*Names in bold indicate Presenter
However, the sheer presence of a CRT to evaluate a program or policy is not enough to generate rigorous evidence of the effectiveness of a program. As noted above, the trials must be well-designed and implemented in order to generate high-quality evidence of program effectiveness. In the past 15 years, the field has made substantial progress in terms of how to design CRTs and how to calculate the statistical power for the main effect of treatment. However, designing a study to detect the main effect of treatment may not be sufficient. It is quite reasonable that context matters in these studies and thus designing studies to examine for whom and under what conditions a program is effective is critical.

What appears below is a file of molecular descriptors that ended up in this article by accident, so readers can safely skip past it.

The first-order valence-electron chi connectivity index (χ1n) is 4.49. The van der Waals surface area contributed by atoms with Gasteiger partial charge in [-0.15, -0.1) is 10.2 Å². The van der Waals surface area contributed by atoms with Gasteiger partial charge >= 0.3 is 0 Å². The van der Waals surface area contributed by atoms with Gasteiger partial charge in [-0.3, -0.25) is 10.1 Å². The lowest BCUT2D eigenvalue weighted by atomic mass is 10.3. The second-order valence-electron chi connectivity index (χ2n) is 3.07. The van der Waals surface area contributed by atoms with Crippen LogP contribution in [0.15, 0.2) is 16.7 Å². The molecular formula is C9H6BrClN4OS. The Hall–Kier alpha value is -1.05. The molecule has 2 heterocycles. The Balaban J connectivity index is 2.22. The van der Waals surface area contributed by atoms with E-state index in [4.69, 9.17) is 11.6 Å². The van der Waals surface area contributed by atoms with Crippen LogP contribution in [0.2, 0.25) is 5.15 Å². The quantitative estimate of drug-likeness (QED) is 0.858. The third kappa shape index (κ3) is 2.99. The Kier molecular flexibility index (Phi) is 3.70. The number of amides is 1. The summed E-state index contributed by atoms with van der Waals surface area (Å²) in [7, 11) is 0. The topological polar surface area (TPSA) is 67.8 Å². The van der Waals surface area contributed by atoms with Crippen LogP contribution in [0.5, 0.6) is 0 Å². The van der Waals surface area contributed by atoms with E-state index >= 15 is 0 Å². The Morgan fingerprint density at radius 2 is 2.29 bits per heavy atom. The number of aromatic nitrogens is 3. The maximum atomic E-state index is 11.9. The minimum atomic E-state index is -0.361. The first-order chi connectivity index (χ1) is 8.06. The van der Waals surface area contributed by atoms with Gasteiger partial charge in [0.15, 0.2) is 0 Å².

The purpose of this paper is to provide a resource for researchers designing studies that not only test whether or not a program works, but under what conditions and for whom. Specifically, I provide power calculations for dichotomous student and cluster level moderators for the following types of CRTs: 2-level CRT, 3-level CRT, 3-level multisite cluster randomized trial (MSCRT), and 4-level MSCRT. To make the calculations accessible for researchers planning CRTs, I also include a tool, R code in this case, for researchers conducting these calculations. The calculations and code in this paper is a next step towards building capacity in field for researchers to design CRTs that move beyond the main effect of treatment.